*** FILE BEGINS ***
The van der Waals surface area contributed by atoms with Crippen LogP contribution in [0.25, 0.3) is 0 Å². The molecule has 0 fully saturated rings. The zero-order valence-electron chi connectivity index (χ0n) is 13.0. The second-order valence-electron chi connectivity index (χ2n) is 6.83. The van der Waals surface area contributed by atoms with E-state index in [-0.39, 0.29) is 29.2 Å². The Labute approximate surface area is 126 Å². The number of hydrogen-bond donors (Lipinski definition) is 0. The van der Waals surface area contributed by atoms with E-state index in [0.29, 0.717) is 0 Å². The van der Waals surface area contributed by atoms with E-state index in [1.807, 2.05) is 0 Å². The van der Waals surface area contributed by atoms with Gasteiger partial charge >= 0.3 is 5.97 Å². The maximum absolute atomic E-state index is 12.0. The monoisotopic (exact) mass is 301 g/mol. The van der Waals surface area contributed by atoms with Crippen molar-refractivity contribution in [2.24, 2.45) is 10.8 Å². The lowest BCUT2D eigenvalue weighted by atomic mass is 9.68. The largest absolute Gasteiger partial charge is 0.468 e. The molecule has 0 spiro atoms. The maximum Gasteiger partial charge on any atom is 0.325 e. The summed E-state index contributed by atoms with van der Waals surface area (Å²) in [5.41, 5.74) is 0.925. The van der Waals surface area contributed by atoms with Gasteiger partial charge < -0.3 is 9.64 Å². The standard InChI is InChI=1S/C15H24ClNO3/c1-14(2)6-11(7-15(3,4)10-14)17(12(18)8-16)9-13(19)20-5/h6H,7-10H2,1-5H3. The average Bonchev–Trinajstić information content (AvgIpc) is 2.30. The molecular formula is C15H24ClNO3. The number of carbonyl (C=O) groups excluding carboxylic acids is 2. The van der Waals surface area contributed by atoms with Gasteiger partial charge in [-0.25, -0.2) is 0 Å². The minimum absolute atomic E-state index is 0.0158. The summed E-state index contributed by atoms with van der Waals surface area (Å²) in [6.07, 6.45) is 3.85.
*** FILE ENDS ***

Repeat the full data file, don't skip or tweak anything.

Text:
The van der Waals surface area contributed by atoms with Crippen LogP contribution in [0.25, 0.3) is 0 Å². The molecule has 0 fully saturated rings. The zero-order valence-electron chi connectivity index (χ0n) is 13.0. The second-order valence-electron chi connectivity index (χ2n) is 6.83. The van der Waals surface area contributed by atoms with E-state index in [-0.39, 0.29) is 29.2 Å². The Labute approximate surface area is 126 Å². The number of hydrogen-bond donors (Lipinski definition) is 0. The van der Waals surface area contributed by atoms with E-state index in [0.29, 0.717) is 0 Å². The van der Waals surface area contributed by atoms with E-state index in [1.807, 2.05) is 0 Å². The van der Waals surface area contributed by atoms with Gasteiger partial charge >= 0.3 is 5.97 Å². The maximum absolute atomic E-state index is 12.0. The monoisotopic (exact) mass is 301 g/mol. The van der Waals surface area contributed by atoms with Crippen molar-refractivity contribution in [2.24, 2.45) is 10.8 Å². The lowest BCUT2D eigenvalue weighted by atomic mass is 9.68. The largest absolute Gasteiger partial charge is 0.468 e. The molecule has 0 spiro atoms. The maximum Gasteiger partial charge on any atom is 0.325 e. The summed E-state index contributed by atoms with van der Waals surface area (Å²) in [5.41, 5.74) is 0.925. The van der Waals surface area contributed by atoms with Gasteiger partial charge < -0.3 is 9.64 Å². The standard InChI is InChI=1S/C15H24ClNO3/c1-14(2)6-11(7-15(3,4)10-14)17(12(18)8-16)9-13(19)20-5/h6H,7-10H2,1-5H3. The average Bonchev–Trinajstić information content (AvgIpc) is 2.30. The molecular formula is C15H24ClNO3. The number of carbonyl (C=O) groups excluding carboxylic acids is 2. The van der Waals surface area contributed by atoms with Gasteiger partial charge in [-0.25, -0.2) is 0 Å². The minimum absolute atomic E-state index is 0.0158. The summed E-state index contributed by atoms with van der Waals surface area (Å²) in [6.07, 6.45) is 3.85.